‘An increased risk of thyroid cancer in particular can be inferred for infants and children.’ (UNSCEAR, Report of the United Nations Scientific Committee on the Effects of Atomic Radiation, 2013.)
On this, Caldicott is furious:
“The misinformation about this is endless. Radiation is an invisible killer — that’s the ace up the nuclear industry’s sleeve. You don’t get cancer immediately, it takes years … and it doesn’t bear a sign denoting where it came from.”
“The latent period for leukemia is five to 10 years and solid cancers, 15 to 80 years.”
Thus, she says, it is premature and “misleading” to conclude that there are no radiation-related deaths from the Fukushima accident.
Dr Peter Karamoskos is a nuclear radiologist and the public representative on ARPANSA’s radiation health committee. He is softly spoken, calm and articulate.
Karamoskos likens the committee to a board of directors who come together to discuss the latest science as it relates to regulatory standards. He explains:
“My role as public advocate was expressly created in the ARPANS Act. I am able to speak freely and my views do not need to reflect ARPANSA’s position.”
He confirms that Fukushima is “highly contaminated”, affecting flora, fauna, soil and sediment in the ocean and will be so for “tens of generations”. Karamoskos says:
“You have to have evacuated of course, and even if it stopped tomorrow, the area will still be contaminated for 200 years.”
He has visited Fukushima post-disaster and is clearly deeply moved:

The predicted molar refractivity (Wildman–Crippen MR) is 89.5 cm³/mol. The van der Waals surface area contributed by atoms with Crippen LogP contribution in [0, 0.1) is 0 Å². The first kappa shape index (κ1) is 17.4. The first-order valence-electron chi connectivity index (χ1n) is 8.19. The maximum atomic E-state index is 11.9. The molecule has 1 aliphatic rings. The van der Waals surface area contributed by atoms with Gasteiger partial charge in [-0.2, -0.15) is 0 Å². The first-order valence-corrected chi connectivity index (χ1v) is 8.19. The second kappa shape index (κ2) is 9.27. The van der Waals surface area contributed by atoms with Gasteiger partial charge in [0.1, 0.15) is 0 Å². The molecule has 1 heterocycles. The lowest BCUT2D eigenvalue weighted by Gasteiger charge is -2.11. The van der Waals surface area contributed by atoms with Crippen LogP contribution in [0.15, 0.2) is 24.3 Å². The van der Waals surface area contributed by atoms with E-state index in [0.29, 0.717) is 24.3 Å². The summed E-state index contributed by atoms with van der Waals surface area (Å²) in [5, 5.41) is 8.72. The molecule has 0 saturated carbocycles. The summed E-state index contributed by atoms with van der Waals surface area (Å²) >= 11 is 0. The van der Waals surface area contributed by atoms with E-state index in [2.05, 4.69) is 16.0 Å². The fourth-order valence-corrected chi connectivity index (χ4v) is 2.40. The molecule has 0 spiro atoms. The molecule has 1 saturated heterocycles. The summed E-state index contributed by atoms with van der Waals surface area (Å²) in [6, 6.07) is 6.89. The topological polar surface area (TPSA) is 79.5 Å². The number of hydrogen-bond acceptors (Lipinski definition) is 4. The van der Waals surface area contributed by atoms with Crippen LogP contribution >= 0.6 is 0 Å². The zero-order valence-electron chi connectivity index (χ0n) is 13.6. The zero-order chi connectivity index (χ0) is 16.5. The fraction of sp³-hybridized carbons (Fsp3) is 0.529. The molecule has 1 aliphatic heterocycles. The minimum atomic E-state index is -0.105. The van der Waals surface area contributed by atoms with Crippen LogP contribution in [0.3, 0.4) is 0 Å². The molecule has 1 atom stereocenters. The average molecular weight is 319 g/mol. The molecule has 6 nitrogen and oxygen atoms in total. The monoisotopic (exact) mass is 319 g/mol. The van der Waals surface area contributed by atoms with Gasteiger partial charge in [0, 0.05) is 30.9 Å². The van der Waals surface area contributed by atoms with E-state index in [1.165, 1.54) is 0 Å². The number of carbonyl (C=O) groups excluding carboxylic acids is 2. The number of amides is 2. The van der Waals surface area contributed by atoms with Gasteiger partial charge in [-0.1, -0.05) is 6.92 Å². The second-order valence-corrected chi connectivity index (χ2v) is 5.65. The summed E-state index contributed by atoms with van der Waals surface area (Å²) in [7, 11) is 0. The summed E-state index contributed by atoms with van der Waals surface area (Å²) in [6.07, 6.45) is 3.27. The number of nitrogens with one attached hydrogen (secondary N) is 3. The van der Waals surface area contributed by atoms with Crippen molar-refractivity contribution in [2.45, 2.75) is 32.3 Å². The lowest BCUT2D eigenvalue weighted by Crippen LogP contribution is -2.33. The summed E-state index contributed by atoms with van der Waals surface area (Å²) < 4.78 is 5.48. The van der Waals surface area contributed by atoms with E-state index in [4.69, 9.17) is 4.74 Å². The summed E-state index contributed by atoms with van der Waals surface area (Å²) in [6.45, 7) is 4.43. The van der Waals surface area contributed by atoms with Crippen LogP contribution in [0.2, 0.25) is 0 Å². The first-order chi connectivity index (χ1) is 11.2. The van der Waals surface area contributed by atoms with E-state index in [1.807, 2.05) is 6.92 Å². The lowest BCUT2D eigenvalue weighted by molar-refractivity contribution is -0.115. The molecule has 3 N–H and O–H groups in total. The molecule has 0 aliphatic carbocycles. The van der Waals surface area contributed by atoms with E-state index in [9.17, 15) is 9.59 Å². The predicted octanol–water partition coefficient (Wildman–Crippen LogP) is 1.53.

“Even if you can clear a small area for people to live, contaminated areas surround them. They’ve lived there for generations and they’ve lost their identity. They’re living in emergency accommodation — communities will never be reconstituted.”
He says the local prefectures see themselves as victims and don’t trust the government.
“Levels of contamination are front of centre for Japanese people; they think ‘dose’ every moment of the day.”
“Radioactive material is still being released into the ocean at Fukushima and there is no way of stopping it that I’m aware of.”
However, he believes the maritime discharge as it affects open waters “should not be overstated”, as seawater dilutes the isotopes so that only trace elements are found further afield. He says
“There would be some bleeds across the equator but not to any significant extent.”
Organic farmer, Tatsuko Ogawara, is 40 km from Fukushima. She's unsure if she can continue as the soil may be contaminated.